Near collision detection algorithm. 8 .Figure 2.

Firstly it is run for the open sea area in the Gulf of Finland. 2253 cases were identified for overtaking encounters. head-on and overtaking encounters are distinguished in Fig. Results of the analysis for the Gulf of Finland In the analysis of the locations of the near collisions.3. which extends eastwards from 21°38" E and northwards from 59°54" N. Fig. 4. the near collisions are assigned a color code according to the closest distance between the vessels. as defined in the Collision Regulations (2002). 3 The Danish Straits . with the bounds depicted in Fig. a distinction is made between three different encounter situations. normalized with respect to the length of the largest vessel. RESULTS The proposed method is applied to two sea areas. Thus. 4 to Fig. Secondly the restricted sea areas of the Danish Straits are analyzed. a heuristic solution for 9 .the green rectangles are where the near-miss calculations are carried out.1.4. The red rectangles are omitted. However. This is due to the fact that the Fujii domain does not take the regulation of traffic in terms of traffic separation schemes into account. 6. In these figures. The elliptical Fujii domain leads to 178 ship domain violations for head-on encounters and 170 for crossing encounters. In order to get more meaningful results. moreover the near-collisions outside the Danish territorial water are discarded. crossing.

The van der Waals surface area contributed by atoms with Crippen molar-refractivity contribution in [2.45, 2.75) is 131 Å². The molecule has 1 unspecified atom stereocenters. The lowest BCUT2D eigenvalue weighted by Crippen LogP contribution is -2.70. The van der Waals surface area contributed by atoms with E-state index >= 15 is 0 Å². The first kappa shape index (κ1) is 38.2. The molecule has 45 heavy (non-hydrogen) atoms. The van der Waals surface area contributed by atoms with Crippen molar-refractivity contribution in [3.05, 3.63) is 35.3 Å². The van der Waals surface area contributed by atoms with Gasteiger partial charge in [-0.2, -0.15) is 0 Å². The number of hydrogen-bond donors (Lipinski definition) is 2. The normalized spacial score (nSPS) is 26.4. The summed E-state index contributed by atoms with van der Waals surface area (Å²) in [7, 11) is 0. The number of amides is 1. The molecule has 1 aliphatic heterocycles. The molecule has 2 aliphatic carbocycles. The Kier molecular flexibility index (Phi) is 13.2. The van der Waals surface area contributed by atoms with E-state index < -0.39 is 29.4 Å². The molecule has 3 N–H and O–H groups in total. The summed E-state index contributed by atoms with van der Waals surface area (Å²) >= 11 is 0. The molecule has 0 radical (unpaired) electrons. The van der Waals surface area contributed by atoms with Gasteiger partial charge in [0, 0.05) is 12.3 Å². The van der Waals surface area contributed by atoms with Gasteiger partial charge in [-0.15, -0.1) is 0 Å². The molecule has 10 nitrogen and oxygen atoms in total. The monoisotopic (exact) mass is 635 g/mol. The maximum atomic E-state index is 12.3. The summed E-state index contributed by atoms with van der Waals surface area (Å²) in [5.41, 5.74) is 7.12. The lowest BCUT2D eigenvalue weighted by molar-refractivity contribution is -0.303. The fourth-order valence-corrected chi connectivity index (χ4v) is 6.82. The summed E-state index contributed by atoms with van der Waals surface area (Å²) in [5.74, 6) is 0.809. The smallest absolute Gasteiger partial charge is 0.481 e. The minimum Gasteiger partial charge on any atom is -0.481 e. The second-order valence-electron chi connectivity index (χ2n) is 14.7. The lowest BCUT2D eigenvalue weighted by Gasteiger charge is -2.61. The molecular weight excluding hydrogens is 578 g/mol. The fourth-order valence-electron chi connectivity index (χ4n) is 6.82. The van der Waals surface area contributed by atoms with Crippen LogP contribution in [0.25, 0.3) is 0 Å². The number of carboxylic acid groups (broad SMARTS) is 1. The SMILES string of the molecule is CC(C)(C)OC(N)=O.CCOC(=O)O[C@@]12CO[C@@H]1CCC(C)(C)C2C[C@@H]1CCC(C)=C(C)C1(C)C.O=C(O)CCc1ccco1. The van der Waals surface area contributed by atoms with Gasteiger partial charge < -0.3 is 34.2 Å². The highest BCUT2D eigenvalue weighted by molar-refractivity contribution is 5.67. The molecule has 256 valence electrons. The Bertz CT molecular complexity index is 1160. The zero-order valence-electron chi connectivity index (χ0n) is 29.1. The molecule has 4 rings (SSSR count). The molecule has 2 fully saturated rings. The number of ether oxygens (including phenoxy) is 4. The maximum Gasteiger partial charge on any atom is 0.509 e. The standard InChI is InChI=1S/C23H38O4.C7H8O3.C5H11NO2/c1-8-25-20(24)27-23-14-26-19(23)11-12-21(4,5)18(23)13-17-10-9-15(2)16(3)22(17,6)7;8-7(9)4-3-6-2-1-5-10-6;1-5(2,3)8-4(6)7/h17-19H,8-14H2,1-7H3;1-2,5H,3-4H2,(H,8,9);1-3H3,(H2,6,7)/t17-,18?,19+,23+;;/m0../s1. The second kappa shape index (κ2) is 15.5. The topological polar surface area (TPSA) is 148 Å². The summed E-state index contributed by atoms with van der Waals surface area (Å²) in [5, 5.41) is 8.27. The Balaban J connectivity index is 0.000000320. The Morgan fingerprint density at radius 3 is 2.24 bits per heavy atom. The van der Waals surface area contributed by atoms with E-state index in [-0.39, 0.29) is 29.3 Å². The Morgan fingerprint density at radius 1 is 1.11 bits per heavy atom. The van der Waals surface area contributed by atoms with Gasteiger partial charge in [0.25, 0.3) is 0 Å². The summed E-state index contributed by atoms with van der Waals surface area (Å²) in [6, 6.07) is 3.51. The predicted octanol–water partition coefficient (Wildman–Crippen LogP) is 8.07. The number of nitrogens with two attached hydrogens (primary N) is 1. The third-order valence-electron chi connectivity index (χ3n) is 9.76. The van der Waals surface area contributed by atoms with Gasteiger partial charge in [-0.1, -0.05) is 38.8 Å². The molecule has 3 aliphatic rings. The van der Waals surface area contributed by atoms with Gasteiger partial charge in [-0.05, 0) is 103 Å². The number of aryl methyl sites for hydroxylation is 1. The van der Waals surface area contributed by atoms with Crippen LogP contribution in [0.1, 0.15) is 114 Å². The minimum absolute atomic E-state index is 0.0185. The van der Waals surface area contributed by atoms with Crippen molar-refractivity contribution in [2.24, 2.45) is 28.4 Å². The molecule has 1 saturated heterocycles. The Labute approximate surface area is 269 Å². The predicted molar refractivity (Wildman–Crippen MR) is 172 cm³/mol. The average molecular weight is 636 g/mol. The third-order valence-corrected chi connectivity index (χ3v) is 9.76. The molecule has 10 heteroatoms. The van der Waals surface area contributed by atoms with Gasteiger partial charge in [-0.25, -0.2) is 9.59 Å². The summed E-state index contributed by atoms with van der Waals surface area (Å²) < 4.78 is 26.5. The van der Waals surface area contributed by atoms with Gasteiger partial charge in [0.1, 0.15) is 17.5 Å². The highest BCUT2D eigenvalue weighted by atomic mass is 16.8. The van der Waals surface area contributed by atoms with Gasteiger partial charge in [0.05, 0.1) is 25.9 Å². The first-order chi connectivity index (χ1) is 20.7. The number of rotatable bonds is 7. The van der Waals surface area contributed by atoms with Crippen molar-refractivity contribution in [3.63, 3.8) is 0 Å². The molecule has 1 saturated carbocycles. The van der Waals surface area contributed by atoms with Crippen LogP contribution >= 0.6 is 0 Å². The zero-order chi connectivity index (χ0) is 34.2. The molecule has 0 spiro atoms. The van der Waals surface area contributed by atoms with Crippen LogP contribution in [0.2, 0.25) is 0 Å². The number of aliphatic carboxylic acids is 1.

To this effect. However. Head-on encounters are seen to occur frequently at the start of the traffic separation scheme at the western edge of the studied area and in the mouth of the Gulf of Finland. As for critical head-on encounters. the crossing area between Helsinki and Tallinn and the junction near Primorsk are seen to be dangerous locations. Concerning critical crossing encounters. the encounter type is also strongly location-dependent. This is where traffic bound for or coming from Sweden crosses the traffic separation scheme. it is evident that different regions in the Gulf of Finland are more likely than others to see near collisions between vessels.25L for overtaking encounters (as opposed to the original 1. Near collision locations: crossing encounters. In appreciating the results. two areas in the mouth of the Gulf of Finland between Paldiski and Hanko show up. which is marked with a series of buoys. especially south of Suursaari south of Kotka and in the eastern stretch of the traffic separation scheme. by requiring that the number of domain violations for overtaking is equal to the average number of critical encounters for head-on and crossing. Figure 4. map: © Merenkulkulaitos lupa nro 1321 / 721 / 2008 10 . Moreover. Finally. This means that the Fujii-domain may not be an appropriate tool to assess the navigational risk in these locations. Petersburg seem risky. other locations may be identified as well: the junctions on the main traffic scheme towards Sköldvik and Kotka also show an increased number of critical encounters.this is proposed. between Paldiski and Hanko. see Table 2. but it should be noted that navigation in these areas occurs in a rather narrow waterway. Critical overtaking encounters seem to be more frequent in the eastern Gulf of Finland. This corresponds to the marking of these areas on nautical charts for the area.6L). the Fujii domain is evaluated with a width of 1. where L is the length of the largest vessel in the en-counter. the approaches to Primorsk and St.

Figure 5. Near collision locations: head-on encounters. map: © Merenkulkulaitos lupa nro 1321 / 721 / 2008 Figure 6. map: © Merenkulkulaitos lupa nro 1321 / 721 / 2008 Table 2. Number of Adjusted number of nearAnnual number Encounter near-collisions collision of type within analysed time using ratio from Table 3 near-collision period Crossing 170 290 22 Overtaking 174 298 20 adjusted Head-on 178 305 23 SUM 522 893 65 11 . Results of the near-collision analysis for three types of encounters for the Gulf of Finland and the Fujii’s domain as a criterion. Near collision locations: overtaking encounters.